The couples spent an average of 24 minutes involved in sexual activity (with most ranging from 12 to 36 minutes total).  Using a standard measure of an activity’s intensity known as metabolic equivalent (MET), Frappier and her team reported a level of intensity during sexual activity at about the level of shoveling snow or mowing the lawn with a hand mower, but less than that of a typical treadmill workout.  In general, the participants reported that the treadmill workout felt more tiring and they thought they expended more energy than they did while having sex. 

Compared to working out on a treadmill, having sex is definitely more pleasurable.  Almost all the participants reported that they enjoyed 30 minutes of sex much more than they did the 30 minutes on the treadmill, leaving one to wonder about the few (2%) who said they liked treadmill exercise better.  A large majority (80%) felt that their own sexual activity was pleasurable as was that of their partner.

These findings are probably what you would expect, but what about caloric expenditure? During sex, men’s activity was slightly more intense than that of women, and they burned more calories. Although the treadmill exercise was generally more intense than having sex, some men actually did expend more energy while having sex than they did while walking on the treadmill.  

Taking everything into account, sexual activity burns about 4 calories per minute when the activity reaches moderate intensity (i.e. like shoveling snow).  This means that in 30 minutes of sexual activity, a young adult in good health burns up as much as 200 to 300 calories. There's another way to look at the findings too. Sex uses up about half the calories of jogging, but is twice as much fun.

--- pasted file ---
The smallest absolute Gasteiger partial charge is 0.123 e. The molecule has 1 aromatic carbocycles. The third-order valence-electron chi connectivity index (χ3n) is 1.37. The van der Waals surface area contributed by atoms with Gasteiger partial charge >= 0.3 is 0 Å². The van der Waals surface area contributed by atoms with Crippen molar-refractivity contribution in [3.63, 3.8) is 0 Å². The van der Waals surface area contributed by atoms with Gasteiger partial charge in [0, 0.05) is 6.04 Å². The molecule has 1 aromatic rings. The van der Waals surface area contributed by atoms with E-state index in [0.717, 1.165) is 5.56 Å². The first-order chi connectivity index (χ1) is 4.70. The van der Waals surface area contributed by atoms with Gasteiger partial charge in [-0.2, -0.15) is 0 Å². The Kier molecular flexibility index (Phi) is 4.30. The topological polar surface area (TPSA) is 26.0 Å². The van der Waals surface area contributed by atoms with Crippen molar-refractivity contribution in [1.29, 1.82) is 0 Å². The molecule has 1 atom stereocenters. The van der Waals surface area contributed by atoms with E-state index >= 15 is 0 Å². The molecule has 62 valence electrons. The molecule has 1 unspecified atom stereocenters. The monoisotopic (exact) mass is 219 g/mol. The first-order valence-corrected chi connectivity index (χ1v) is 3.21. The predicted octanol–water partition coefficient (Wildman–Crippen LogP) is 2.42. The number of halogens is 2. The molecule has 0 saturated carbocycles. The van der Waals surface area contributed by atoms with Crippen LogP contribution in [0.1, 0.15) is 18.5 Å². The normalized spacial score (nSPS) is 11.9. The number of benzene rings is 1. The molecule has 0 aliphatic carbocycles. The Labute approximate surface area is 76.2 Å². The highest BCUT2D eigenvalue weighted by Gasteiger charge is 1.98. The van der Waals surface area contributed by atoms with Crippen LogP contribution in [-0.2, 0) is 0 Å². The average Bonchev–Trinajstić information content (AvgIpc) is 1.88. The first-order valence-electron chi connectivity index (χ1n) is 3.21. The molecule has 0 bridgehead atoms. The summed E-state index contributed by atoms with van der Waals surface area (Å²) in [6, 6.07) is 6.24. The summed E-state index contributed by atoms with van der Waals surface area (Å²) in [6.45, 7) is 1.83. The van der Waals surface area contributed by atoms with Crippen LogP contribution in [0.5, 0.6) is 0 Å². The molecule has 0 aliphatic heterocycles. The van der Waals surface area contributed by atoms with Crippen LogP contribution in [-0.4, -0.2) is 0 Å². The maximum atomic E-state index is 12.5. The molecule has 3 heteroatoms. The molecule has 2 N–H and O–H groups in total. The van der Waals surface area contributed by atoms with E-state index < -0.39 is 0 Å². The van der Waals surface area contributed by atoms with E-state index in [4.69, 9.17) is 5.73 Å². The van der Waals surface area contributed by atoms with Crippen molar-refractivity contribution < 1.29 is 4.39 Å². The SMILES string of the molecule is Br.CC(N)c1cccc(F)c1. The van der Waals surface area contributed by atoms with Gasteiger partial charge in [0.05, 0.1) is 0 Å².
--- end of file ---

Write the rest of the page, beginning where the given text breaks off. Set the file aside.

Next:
There’s bad news and good news in the findings comparing sex to treadmill as a form of exercise, then. The bad news is that while on the treadmill, both men and women burned twice as many calories, and their level of intensity was higher compared to their performance at home on the bed (or wherever).  This means that even if you could engage in sexual activity for as long or as often as you might while walking or jogging, you’d still take longer to burn off that donut you had with your coffee.

The good news is that sex can provide a form of moderately intense exercise that does work off some of that donut.  Since most people prefer having sex to running on a treadmill (as in this study), this means that having regular sexual activity can provide a great supplement to your ordinary exercise regime.

Extending beyond this particular study, we can also see other ways in which you can reap benefits from your sexual workouts. Any kind of physical exercise, especially involving aerobic activity, can improve your mood along with a host of physiological measures including sleep, resistance to illness, and of course heart disease. If you add sex to a reasonable active lifestyle, you’ll gain even more of a boost to your overall health and well-being. Not a bad way to get the exercise you need and the pleasure to motivate you. 

Follow me on Twitter @swhitbo for daily updates on psychology, health, and aging. Feel free to join my Facebook group, "Fulfillment at Any Age," to discuss today's blog, or to ask further questions about this posting.

Copyright Susan Krauss Whitbourne, Ph.D. 2013 

Reference:

Frappier, J., Toupin, I., Levy, J. J., Aubertin-Leheudre, M., & Karelis, A. D. (2013). Energy Expenditure during Sexual Activity in Young Healthy Couples. PLoS ONE, 8, e79342. doi: 10.1371/journal.pone.0079342

Susan Krauss Whitbourne, Ph.D., is a Professor of Psychology at the University of Massachusetts Amherst. Her latest book is The Search for Fulfillment.